According to a new forecast by NPD, tablets and touch-screen laptops (tablet-PC hybrids) will dominate the computing landscape in the coming years. More conventional PCs will be in the minority.
Tablets are a new device category really. But let's put aside the longer debate about whether or not tablets should be considered "PCs" at all. There will be more "mobile devices" than traditional PCs (including laptops) sold in the next five years.
At best forecasts can show the direction of the market. But in this case the market's direction is clear.
Global Mobile PC Shipments, 2012-2017
Last week Acer introduced a 7-inch tablet for $169, besting the aggressive pricing of Nexus 7 and comparable Kindle Fire devices. According to one rumor the next Nexus 7 will be priced at $149. But you can already buy a 7-inch Lenovo tablet for $129 on Amazon (quality is another question). The race is on for a "decent" Android tablet starting at $99. I suspect that will come in Q4 this year or very early next.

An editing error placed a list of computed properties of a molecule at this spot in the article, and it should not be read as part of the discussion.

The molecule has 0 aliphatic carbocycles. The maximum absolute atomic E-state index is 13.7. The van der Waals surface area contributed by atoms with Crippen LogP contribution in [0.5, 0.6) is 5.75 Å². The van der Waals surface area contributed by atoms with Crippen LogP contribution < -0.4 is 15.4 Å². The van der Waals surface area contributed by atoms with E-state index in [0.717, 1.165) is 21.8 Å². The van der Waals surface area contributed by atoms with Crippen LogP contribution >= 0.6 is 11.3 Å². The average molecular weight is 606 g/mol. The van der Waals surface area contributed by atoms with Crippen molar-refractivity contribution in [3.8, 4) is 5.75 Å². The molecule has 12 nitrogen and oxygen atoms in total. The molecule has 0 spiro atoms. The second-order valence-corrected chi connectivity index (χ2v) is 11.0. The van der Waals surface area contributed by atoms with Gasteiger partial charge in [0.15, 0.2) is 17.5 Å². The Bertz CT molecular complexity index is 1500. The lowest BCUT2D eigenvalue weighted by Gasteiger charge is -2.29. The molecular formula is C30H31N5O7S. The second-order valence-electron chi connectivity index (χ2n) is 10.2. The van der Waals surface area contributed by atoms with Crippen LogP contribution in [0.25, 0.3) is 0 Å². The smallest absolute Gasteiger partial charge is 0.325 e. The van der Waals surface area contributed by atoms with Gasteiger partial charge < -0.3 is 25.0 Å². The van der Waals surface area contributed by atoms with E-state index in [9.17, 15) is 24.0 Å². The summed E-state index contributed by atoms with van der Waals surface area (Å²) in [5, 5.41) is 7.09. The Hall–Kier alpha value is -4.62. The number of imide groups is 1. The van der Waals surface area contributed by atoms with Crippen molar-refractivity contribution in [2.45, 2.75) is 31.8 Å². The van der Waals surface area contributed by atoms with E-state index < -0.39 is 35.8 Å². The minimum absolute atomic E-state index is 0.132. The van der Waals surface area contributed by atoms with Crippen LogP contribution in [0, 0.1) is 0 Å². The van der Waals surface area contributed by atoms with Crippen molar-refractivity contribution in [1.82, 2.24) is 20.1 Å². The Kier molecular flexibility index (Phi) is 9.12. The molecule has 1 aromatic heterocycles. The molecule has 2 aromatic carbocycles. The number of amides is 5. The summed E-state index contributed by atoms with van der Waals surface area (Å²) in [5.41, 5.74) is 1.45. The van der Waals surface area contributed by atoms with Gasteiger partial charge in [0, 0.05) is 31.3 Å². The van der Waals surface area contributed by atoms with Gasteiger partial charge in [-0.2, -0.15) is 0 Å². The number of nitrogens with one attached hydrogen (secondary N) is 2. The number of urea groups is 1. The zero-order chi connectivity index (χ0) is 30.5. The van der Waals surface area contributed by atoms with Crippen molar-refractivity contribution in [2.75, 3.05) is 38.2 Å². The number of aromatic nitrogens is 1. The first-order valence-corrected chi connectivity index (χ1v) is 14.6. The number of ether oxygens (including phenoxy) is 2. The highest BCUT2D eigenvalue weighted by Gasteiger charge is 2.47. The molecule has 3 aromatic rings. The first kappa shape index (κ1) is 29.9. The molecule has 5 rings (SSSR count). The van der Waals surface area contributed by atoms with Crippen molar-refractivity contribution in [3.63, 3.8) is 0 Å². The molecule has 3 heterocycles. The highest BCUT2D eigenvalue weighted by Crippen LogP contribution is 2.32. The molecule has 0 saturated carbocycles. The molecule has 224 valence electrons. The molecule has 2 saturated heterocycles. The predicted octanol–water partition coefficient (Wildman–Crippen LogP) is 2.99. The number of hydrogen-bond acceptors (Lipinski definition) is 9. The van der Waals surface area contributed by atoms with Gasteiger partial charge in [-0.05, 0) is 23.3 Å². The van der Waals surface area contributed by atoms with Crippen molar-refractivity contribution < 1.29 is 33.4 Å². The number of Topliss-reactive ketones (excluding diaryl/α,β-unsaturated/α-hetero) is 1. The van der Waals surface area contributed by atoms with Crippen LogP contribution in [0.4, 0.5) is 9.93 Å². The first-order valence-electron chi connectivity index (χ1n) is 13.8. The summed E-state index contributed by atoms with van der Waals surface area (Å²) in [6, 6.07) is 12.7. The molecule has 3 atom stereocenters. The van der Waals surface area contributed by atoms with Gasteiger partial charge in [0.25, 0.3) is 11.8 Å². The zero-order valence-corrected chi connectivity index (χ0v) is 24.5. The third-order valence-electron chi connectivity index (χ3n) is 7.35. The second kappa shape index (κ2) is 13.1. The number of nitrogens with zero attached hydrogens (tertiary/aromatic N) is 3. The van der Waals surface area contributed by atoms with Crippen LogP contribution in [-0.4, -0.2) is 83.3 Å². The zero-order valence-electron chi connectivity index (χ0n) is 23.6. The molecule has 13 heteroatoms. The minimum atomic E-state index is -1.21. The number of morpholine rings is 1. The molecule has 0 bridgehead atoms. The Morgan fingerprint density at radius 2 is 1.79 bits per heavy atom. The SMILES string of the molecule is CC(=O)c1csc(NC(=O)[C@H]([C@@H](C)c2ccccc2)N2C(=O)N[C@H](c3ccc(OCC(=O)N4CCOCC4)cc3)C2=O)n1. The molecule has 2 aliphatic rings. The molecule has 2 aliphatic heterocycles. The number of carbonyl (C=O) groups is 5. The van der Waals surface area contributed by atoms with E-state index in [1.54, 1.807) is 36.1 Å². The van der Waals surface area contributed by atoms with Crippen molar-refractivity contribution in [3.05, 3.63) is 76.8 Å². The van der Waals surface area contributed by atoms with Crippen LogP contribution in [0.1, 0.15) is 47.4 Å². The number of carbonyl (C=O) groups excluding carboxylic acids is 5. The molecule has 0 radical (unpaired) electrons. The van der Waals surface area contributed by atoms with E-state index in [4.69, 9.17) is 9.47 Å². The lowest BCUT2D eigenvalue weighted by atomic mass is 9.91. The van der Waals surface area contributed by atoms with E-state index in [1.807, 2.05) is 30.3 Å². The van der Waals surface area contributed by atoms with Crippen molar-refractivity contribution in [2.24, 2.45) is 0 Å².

I was recently in Best Buy and Office Depot/Max and saw the displays of tablets; there are scores of them. It will be challenging for consumers to differentiate them -- especially at the lower end of the market. There will probably be three or four broad consumer criteria for tablets: OS/brand, price, size, specs like memory or battery life.
With the exception of Kindle, Samsung and maybe one or two others the Android tablet universe is a sea of no-name devices. Here the battle will largely be about price. Apple iPads will stand apart because of strong brand identity. However a majority consumers will be price sensitive and likely to simply go after the cheapest "decent" (Android) tablet they find. Indeed, the devices are getting so cheap they're almost disposable.
NPD says "Windows 8 are unlikely to be a major driver of touch adoption." I agree, as presently configured, Microsoft is unlikely to sell many stand-alone tablet devices. Surface Pro tablet-PC hybrids will sell to enterprise customers but Microsoft will struggle to sell basic tablets to consumers unless it reaches that $100 threshold first.